Beatriz Santiago Muñoz: Their movements retain the light of the sun
13 April 2017 - 26 May 2017
Beatriz Santiago Muñoz, That which identifies them like the eye of the Cyclops (production still), 2016. Three-channel digital video, sound, colour; 10:11 minutes. Image courtesy of the artist.
“Is this the way language is supposed to work – the same reflection for everyone?” asks one of the women in Beatriz Santiago Muñoz’s film, That which identifies them like the eye of the cyclops (2016). “Is it a language only to be understood among us?” The limits of language, that there are ethical, political, and material obstacles to what is able to be seen are points returned to across Santiago Muñoz’s films. These are narratives constructed in collaboration with the protagonists. They include a group of women—political dissidents, teachers, farmers, artists—who are involved in political transformation in the artist’s homeland, Puerto Rico; and Pablo Díaz Cuadrado, who went to the mountains as part of a commune in 1968 and stayed, monitoring the growth and decomposition of everything around him, breeding bees and poultry and preparing for the future.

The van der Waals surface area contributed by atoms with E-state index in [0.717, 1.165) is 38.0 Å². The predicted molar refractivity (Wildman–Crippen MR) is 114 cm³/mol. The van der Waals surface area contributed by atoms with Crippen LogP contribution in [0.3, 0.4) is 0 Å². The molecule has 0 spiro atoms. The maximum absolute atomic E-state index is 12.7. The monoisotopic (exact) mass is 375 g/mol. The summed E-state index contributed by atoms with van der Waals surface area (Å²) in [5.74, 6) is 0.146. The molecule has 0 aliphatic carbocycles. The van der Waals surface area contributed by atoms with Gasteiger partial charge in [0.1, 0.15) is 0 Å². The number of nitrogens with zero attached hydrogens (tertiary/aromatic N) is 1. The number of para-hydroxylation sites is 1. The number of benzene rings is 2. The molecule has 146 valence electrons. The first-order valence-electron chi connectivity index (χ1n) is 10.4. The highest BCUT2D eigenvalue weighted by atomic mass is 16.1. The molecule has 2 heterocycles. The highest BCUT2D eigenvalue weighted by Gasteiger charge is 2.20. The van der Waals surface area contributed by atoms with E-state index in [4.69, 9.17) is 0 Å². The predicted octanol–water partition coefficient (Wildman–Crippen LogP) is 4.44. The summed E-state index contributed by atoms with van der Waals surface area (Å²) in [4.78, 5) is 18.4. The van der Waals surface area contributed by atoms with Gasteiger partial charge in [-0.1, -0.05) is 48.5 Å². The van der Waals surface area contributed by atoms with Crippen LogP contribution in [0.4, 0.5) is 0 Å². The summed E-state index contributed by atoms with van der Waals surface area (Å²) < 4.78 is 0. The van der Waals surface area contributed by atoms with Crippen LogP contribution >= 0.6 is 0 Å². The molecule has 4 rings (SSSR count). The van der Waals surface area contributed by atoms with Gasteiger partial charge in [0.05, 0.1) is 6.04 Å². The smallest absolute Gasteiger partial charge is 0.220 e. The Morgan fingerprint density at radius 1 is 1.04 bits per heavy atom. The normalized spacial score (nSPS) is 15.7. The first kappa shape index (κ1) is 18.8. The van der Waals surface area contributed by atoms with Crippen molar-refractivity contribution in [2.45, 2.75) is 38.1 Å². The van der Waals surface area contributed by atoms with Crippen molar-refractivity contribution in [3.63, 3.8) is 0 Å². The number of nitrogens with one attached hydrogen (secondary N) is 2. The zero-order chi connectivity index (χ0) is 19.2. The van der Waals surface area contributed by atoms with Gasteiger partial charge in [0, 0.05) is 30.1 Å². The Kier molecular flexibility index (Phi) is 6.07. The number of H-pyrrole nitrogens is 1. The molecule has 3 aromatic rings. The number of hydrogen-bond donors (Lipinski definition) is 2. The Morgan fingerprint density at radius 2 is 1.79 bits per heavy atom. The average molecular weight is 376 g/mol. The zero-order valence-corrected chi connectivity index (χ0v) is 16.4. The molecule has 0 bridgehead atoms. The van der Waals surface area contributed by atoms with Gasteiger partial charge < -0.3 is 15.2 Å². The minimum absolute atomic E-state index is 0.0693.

Beatriz Santiago Muñoz is a filmmaker based in San Juan, Puerto Rico. Her work combines observation and documentary conventions with elements of fiction, improvisation and imagined reality. She has always worked with people she knows, and over a long duration, an approach Santiago Muñoz has referred to as “an ethnography of what is possible to imagine together.” The work focuses on the relationships between communities and the land, history and infrastructure. In each of these films, Santiago Muñoz works with a process of ‘recognition’: of daily work, collectivity and autonomy, and different ways of knowing and imagining places.